Last offseason I wrote a never-to-be-published article about why the Chicago Cubs should steer clear of Josh Donaldson. Had he not signed a deal with the Atlanta National League club (if you’re new to my writing I don’t include racist team names as a rule) that article would have seen the light of day. Everyone could laugh at how incredibly wrong I was about Donaldson declining, not really filling a need on the team, etc. One year removed from my lunacy, I have no qualms telling you that the Minnesota Twins just made a huge improvement to their ballclub by signing Donaldson.
The actual money the Twins spent to snag Donaldson is of little importance. Donaldson got the years he wanted and the Twins managed to get Donaldson to budge from his reported asking price. That Donaldson got his four years means that the Twins will be paying him into his age 37 season, or longer if an option is exercised.
That also is of little importance in the story of Donaldson signing with the Twins. You and I both know that Donaldson will be worth every penny of that contract if he has even two decent seasons. The truth is Donaldson could fall off a cliff entirely and the Twins wouldn’t suffer any actual damage to their bottom line because they are owned by a billionaire in a league that makes billions of dollars every year.
The importance of the Donaldson contract comes in the form of .259/.379/.521, a DRC+ of 130, 15 defensive runs saved, 37 home runs, 33 doubles, and a bWAR of 5.1. Those numbers boiled down to their very core reveal one thing and one thing only, an elite baseball player who is now on the Twins roster. The Twins aren’t just getting a good hitter, they’re getting a slugger who can hit the ball over the fence or into the gap while also taking his walks and getting on base at an impressive clip. Third base at Target Field will now be occupied not by a grab-bag of decent to inadequate fielders but by one of the best defensive corner baggers in all of baseball.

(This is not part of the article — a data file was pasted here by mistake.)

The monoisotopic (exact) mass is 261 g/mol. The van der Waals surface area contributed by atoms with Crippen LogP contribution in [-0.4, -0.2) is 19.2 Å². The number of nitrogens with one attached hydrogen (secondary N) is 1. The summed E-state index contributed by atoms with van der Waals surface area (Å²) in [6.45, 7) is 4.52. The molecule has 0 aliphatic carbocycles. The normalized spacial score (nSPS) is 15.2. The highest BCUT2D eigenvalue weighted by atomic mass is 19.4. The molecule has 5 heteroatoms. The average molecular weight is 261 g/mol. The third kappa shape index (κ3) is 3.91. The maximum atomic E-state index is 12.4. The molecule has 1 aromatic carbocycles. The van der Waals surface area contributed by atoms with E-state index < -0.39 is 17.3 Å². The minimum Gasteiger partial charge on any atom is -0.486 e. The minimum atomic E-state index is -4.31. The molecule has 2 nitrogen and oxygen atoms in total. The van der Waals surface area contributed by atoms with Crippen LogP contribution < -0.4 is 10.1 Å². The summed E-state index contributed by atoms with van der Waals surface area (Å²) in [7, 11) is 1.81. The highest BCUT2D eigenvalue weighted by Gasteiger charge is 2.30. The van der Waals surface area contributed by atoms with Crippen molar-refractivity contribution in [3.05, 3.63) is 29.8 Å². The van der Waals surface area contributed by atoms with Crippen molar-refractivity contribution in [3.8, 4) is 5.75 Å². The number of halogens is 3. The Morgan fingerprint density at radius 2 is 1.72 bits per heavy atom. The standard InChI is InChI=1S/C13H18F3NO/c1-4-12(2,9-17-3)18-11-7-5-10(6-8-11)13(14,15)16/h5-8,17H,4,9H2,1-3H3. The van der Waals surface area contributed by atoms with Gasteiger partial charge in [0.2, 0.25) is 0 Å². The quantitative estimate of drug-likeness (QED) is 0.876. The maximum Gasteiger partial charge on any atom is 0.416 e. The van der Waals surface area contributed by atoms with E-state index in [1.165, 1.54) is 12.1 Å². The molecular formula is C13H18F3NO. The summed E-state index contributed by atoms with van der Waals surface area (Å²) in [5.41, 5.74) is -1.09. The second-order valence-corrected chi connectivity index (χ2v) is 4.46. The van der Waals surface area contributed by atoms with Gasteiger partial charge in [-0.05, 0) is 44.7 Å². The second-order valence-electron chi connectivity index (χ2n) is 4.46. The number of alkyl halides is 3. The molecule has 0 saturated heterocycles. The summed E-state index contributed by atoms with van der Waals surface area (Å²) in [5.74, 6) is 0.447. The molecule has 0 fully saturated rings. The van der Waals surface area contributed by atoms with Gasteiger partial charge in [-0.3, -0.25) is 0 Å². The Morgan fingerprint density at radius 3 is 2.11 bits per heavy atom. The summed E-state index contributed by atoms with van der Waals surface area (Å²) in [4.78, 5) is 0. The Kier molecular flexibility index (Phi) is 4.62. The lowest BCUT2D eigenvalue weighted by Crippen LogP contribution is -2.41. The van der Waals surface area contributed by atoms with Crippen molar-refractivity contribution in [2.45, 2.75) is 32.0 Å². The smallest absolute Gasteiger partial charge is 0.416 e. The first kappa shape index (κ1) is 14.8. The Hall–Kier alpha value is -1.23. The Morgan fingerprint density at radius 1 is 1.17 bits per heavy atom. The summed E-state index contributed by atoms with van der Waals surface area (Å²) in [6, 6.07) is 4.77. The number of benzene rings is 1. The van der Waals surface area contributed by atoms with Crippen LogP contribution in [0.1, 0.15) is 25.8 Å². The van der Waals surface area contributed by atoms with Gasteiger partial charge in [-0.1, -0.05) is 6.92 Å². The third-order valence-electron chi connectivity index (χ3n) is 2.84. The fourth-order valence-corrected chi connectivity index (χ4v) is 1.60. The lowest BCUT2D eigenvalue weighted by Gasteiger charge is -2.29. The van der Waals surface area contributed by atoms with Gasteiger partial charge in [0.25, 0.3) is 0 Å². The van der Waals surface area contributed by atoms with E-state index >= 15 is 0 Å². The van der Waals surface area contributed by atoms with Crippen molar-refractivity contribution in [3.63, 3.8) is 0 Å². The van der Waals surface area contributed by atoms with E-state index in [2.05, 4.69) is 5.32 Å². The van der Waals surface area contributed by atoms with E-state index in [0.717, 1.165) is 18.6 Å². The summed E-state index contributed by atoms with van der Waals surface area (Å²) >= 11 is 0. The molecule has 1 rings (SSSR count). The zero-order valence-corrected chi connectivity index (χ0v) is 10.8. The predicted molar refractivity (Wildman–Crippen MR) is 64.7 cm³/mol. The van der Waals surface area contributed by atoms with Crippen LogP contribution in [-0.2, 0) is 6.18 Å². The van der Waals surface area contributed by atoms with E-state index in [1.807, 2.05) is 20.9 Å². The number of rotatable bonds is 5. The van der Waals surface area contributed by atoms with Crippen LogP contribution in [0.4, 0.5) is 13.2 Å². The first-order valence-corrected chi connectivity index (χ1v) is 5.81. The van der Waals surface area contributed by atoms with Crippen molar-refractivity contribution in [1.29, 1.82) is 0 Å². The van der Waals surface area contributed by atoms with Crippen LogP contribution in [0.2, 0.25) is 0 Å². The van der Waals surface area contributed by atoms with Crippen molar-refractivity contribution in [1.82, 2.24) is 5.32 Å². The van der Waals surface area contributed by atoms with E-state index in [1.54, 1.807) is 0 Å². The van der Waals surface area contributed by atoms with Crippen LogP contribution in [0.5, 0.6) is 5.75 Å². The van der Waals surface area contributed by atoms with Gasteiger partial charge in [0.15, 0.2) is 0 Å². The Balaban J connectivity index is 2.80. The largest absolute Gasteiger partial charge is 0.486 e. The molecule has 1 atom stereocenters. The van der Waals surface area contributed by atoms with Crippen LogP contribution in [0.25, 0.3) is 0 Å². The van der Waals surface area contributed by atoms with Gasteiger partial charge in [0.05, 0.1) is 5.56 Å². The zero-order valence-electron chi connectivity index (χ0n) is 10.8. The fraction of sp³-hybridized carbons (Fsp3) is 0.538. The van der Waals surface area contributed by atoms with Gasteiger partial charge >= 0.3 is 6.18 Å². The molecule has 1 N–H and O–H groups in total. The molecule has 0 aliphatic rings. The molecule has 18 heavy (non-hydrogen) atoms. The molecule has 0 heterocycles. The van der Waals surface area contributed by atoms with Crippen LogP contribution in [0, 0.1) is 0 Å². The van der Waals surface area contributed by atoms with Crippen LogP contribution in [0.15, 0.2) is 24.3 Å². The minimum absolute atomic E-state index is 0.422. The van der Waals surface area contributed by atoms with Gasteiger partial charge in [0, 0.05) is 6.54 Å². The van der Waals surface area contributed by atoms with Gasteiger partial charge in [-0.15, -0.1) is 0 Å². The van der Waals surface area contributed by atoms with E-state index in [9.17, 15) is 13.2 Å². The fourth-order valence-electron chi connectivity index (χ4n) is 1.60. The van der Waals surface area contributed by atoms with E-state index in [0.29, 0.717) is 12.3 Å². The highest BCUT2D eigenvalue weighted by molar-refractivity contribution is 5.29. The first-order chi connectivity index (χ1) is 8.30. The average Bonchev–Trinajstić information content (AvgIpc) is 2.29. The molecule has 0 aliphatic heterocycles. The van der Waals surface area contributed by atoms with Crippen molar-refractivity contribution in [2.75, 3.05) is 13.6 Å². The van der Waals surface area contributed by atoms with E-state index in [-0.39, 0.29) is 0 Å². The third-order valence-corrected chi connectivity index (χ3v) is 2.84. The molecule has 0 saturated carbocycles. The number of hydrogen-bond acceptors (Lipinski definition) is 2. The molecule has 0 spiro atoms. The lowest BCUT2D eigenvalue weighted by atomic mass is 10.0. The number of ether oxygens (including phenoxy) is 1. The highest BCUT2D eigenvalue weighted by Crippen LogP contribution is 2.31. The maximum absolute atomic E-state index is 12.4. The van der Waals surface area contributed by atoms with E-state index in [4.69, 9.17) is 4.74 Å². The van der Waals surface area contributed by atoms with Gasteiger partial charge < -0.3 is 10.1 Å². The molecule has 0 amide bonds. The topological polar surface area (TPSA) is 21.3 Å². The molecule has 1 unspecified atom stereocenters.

Adding Donaldson to the roster improves the Twins beyond just the offensive and defensive production that he will bring to the team. Miguel Sanó can now take his heavy bat to first base where his defense should play better. He only has a small sampling of action at first, but a DRS of -2 is far more tolerable than his typical DRS of -5 at third. More than though, the Twins will be upgrading from Sanó’s -5 DRS in 2019 to Donaldson’s 15 DRS. Even if Donaldson regresses as a fielder, he won’t, it’s still a massive defensive upgrade while keeping Sanó’s important bat in the lineup consistently.
The Twins lineup is now an absolutely killer lineup but where this move will impact them the most is their newfound flexibility. Marwin González is still around to be his usual super-utility self. When he is up with the big league club Willians Astudillo can play just about anywhere on the diamond, or at least we all want to see him play every position. The flexibility of being able to improve the rotation is more realistic than it was without Donaldson.
Eddie Rosario is currently the starting left fielder, but there have been rumblings the Twins were willing to move Rosario before and the Donaldson signing strengthens the Twins’ ability to use Rosario to improve the rotation. Perhaps Rosario being in the final year of his deal weakens the ability to include him in a deal. However, that’s not to say the Twins won’t be able to find a trading partner who wants Rosario either to try and extend him or simply to fill a big role for however long might remain in the season at the time of the hypothetical deal.
The Twins were already a really good ballclub, probably the favorites in the American League Central. The question now becomes how much closer this move brings the Twins to competing with the other top teams in the AL. It brings them very close, close enough that if their rotation pans out or they do add another credible arm then 2020 may be the year the Twins finally get over their long Divisional Series wall.